A review of vitamin D supplementation as disease-modifying therapy

Thomas Jack Shoemaker, Ellen M. Mowry

Research output: Contribution to journalArticlepeer-review

19 Scopus citations


Multiple sclerosis (MS) is an inflammatory demyelinating disease of the central nervous system (CNS) and a major contributor to disability of young adults in western countries. MS prevalence is highest in areas with low vitamin D. Vitamin D is a fat-soluble compound with numerous physiologic responses, including immune regulation. An increasing volume of work suggests that lower levels of serum vitamin D are associated with an increased risk of MS and a more severe disease course. With the suggestion of a role in MS disease activity, increasing attention is being paid to the potential of using vitamin D as an add-on therapy to established MS disease-modifying therapies. Several preliminary studies have reported results which have shown some promise, but none has yet provided significant evidence of a clinically meaningful improvement. We review our recommendations for off-label supplementation in the context of these findings.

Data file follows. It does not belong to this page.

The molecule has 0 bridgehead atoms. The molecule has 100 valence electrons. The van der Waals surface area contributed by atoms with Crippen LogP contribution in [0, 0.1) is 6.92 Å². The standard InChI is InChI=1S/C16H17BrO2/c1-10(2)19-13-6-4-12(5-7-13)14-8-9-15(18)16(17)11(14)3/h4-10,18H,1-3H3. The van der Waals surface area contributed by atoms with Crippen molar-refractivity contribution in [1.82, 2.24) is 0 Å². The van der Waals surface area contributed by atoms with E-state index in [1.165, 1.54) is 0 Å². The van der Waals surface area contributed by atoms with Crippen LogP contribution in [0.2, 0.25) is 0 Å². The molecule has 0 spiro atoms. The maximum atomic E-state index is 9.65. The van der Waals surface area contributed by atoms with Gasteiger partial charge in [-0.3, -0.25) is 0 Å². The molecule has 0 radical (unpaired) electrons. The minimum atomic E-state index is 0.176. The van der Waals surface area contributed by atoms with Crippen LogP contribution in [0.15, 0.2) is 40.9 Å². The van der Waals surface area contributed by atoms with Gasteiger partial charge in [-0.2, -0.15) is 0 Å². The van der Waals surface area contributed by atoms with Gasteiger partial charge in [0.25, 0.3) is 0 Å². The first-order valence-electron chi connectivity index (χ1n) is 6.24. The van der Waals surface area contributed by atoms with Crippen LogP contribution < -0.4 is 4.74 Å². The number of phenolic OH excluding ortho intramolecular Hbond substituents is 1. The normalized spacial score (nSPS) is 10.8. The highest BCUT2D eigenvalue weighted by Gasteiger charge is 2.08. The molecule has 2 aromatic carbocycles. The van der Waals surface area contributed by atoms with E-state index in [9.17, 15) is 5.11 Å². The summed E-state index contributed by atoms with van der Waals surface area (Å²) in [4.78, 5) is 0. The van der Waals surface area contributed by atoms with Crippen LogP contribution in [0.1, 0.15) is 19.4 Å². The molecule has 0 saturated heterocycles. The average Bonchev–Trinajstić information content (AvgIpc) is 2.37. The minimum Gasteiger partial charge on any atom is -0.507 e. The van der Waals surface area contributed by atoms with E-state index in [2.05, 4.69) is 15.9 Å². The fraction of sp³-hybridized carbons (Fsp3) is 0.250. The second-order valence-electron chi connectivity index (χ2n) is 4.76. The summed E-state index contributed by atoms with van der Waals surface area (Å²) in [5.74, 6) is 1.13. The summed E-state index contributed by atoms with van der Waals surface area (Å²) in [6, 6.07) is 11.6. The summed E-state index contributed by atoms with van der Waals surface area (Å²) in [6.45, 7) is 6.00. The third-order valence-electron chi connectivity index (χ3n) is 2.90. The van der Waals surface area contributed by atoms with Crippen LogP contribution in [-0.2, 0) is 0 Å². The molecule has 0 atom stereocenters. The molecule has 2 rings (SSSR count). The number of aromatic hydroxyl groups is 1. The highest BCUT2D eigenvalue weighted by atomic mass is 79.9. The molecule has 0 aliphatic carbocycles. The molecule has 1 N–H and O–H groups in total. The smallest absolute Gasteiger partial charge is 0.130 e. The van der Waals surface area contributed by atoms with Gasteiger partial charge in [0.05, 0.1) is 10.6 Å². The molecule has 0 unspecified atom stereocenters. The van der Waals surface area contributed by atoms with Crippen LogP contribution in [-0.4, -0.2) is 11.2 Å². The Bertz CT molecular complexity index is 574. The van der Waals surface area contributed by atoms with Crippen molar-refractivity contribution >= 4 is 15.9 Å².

Original languageEnglish (US)
Pages (from-to)6-11
Number of pages6
JournalMultiple Sclerosis
Issue number1
StatePublished - Jan 1 2018


  • Multiple sclerosis
  • epidemiology
  • prognosis
  • risk factor
  • vitamin D

ASJC Scopus subject areas

  • Neurology
  • Clinical Neurology


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